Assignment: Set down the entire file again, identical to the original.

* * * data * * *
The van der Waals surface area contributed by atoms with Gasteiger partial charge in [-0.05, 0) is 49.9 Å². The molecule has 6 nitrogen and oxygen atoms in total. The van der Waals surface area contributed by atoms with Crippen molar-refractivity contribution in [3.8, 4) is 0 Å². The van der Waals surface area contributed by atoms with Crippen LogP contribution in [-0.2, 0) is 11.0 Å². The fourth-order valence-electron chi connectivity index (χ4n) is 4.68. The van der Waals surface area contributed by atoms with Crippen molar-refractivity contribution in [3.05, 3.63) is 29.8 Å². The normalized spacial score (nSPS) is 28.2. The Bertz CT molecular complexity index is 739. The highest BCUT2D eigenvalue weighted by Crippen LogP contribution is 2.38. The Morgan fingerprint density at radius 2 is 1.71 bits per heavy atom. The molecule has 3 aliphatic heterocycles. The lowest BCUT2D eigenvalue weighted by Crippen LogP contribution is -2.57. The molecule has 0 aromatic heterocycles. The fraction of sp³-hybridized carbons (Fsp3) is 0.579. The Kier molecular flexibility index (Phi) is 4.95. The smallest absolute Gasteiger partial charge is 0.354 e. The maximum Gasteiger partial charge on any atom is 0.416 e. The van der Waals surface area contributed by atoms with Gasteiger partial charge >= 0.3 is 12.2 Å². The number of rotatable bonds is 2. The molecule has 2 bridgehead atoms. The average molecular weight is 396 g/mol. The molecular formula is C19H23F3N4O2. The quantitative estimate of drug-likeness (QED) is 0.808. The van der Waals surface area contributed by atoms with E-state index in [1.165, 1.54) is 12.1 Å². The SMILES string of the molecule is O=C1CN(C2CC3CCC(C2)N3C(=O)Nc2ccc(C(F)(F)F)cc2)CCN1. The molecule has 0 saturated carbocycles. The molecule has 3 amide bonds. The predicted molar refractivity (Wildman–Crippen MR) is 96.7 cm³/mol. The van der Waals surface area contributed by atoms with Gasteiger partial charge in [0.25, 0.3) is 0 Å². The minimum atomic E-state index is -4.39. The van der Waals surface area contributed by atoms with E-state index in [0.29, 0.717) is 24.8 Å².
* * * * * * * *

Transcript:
The van der Waals surface area contributed by atoms with Gasteiger partial charge in [-0.05, 0) is 49.9 Å². The molecule has 6 nitrogen and oxygen atoms in total. The van der Waals surface area contributed by atoms with Crippen molar-refractivity contribution in [3.8, 4) is 0 Å². The van der Waals surface area contributed by atoms with Crippen LogP contribution in [-0.2, 0) is 11.0 Å². The fourth-order valence-electron chi connectivity index (χ4n) is 4.68. The van der Waals surface area contributed by atoms with Crippen molar-refractivity contribution in [3.05, 3.63) is 29.8 Å². The normalized spacial score (nSPS) is 28.2. The Bertz CT molecular complexity index is 739. The highest BCUT2D eigenvalue weighted by Crippen LogP contribution is 2.38. The Morgan fingerprint density at radius 2 is 1.71 bits per heavy atom. The molecule has 3 aliphatic heterocycles. The lowest BCUT2D eigenvalue weighted by Crippen LogP contribution is -2.57. The molecule has 0 aromatic heterocycles. The fraction of sp³-hybridized carbons (Fsp3) is 0.579. The Kier molecular flexibility index (Phi) is 4.95. The smallest absolute Gasteiger partial charge is 0.354 e. The maximum Gasteiger partial charge on any atom is 0.416 e. The van der Waals surface area contributed by atoms with Gasteiger partial charge >= 0.3 is 12.2 Å². The number of rotatable bonds is 2. The molecule has 2 bridgehead atoms. The average molecular weight is 396 g/mol. The molecular formula is C19H23F3N4O2. The quantitative estimate of drug-likeness (QED) is 0.808. The van der Waals surface area contributed by atoms with E-state index in [1.165, 1.54) is 12.1 Å². The SMILES string of the molecule is O=C1CN(C2CC3CCC(C2)N3C(=O)Nc2ccc(C(F)(F)F)cc2)CCN1. The molecule has 0 saturated carbocycles. The molecule has 3 amide bonds. The predicted molar refractivity (Wildman–Crippen MR) is 96.7 cm³/mol. The van der Waals surface area contributed by atoms with Gasteiger partial charge in [0.25, 0.3) is 0 Å². The minimum atomic E-state index is -4.39. The van der Waals surface area contributed by atoms with E-state index in [0.29, 0.717) is 24.8 Å².